Everything seems to operate as it should although I haven't got round to laying any weld yet. The wire feed still seems less than impressive even without any wire loaded. At low setting it starts up slowly and increases speed over a second or so and then wavers slightly apparently in time with the drive roller revolutions. I'll take alook at the gearbox and output shaft to check for tight spots. The motor just doesn't sound like it's got enough oomph to me. Ran my Sealey 100xt and in comparison that one sounds much 'pokier' even at the same low speeds and revs sound rock steady. I haven't looked to see what sort of speed controler the Sealey has but I doubt it's much more sophisticated than the SIP one. I know from my study of electronics a few years ago that a DC motor being controled by varying supply voltage is not ideal and a Pulse width modulator system is far more efficient so maybe that's the answer in the long run. I'll do a bit of welding as is first anyway just to see how useable the machine is and then have a play with one of the battery drill speed controlers
    Cheers to all
  7. mike os

    mike os just a little insane.....

    Posts: 3,290
    North Wales
    Go through eBay complaints procedure as it is not as described

    Also. If paypal, use their complaints procedure too

    Personally I don't think it is a worthwhile exercise trying to fix a machine from a manufacturer known to have serious issues unless it is an obvious and simple fault,,, which this clearly is not
  8. BChild

    BChild SIP - enough with the mods!!!!

    Posts: 833
    UK
    It makes you feel better but I've lost all faith in Ebay and it's poor customer service and reactions to complaints

    Bloody heck you haven't hung about

    I've got a spare gearboxe for my SIP (was a spare grabbed from Mike OS) and the spare and the one fitted to my SIP both have the same nasty bind point - not got round to finding exactly what causes it but I reckon it's poor quality control on the component dimensions - I'll get round to trying to fix it one day when I can be bothered - I'd rather use my Portamig for my own garage based welding - unless I need to help out a mate locally with something that can't come to me to be welded in which case I'll use the SIP/Cosmo and then I'll probably end up fiddling with it again but it's as good as I can get it now and probably is never going to get any better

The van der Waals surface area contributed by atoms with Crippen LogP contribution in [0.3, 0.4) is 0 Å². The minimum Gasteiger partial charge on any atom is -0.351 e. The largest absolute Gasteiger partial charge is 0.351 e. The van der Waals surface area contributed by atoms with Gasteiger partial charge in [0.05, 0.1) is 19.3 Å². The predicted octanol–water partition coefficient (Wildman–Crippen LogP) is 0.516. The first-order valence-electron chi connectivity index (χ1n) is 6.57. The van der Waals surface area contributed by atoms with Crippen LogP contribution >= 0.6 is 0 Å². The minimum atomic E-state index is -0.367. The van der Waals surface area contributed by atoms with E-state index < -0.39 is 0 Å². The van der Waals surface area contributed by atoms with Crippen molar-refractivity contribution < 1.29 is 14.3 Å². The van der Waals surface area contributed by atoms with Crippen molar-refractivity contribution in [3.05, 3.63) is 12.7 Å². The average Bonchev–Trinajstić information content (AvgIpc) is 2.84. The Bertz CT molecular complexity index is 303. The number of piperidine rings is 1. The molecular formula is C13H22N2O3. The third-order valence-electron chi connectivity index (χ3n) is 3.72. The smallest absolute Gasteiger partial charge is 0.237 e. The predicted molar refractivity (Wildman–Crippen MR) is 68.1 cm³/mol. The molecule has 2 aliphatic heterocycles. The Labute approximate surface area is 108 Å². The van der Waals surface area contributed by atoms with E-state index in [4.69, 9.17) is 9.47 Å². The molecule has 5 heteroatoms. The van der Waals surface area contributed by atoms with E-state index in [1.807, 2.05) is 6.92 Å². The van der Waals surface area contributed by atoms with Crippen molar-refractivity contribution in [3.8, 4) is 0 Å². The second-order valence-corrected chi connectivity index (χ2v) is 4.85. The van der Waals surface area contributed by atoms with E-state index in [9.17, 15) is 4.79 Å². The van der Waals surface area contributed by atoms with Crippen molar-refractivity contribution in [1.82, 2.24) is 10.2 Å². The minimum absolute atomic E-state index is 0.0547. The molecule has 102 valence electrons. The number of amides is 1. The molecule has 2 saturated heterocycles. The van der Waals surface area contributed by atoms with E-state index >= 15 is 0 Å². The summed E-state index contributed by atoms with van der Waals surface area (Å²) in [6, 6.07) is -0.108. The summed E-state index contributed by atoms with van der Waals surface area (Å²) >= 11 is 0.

9. jonrev Member

    Posts: 19
    Norfolk, UK
    Been a while but just thought I'd let you know that I finally gave the SIP a quick try today and was pleasantly surprised. Only laid some runs on a length of scrap steel but not at all bad. I spent a good bit of time trying to get the Sealey 100xt useable and never did manage it. Eventually when I decided the wire liner was the main problem and found it was jammed absolutely solid in the outer I cut the outer along it's complete length to get the liner out. It was kinked and flattened in a couple of places obviously from manufacture so was replaced with a length of curtain wire. The Sealey suddenly became a decent welder and only lacked the power to be really useful. Looks a bit odd with no sheathing and held together with tape? The SIP has just that bit more power and I'm happy with it. That's not to say I wouldn't like something better but for now it will do and together with my stick welder I have what I need. I'll keep my eyes open both here and on Ebay! and if a 160amp+ machine comes along at a silly price which needs a bit of work.............. I love fiddling like many on here I reckon and there's nothing more satisfying than a few hours spent sorting problem machinery.
    All the best and thanks to all.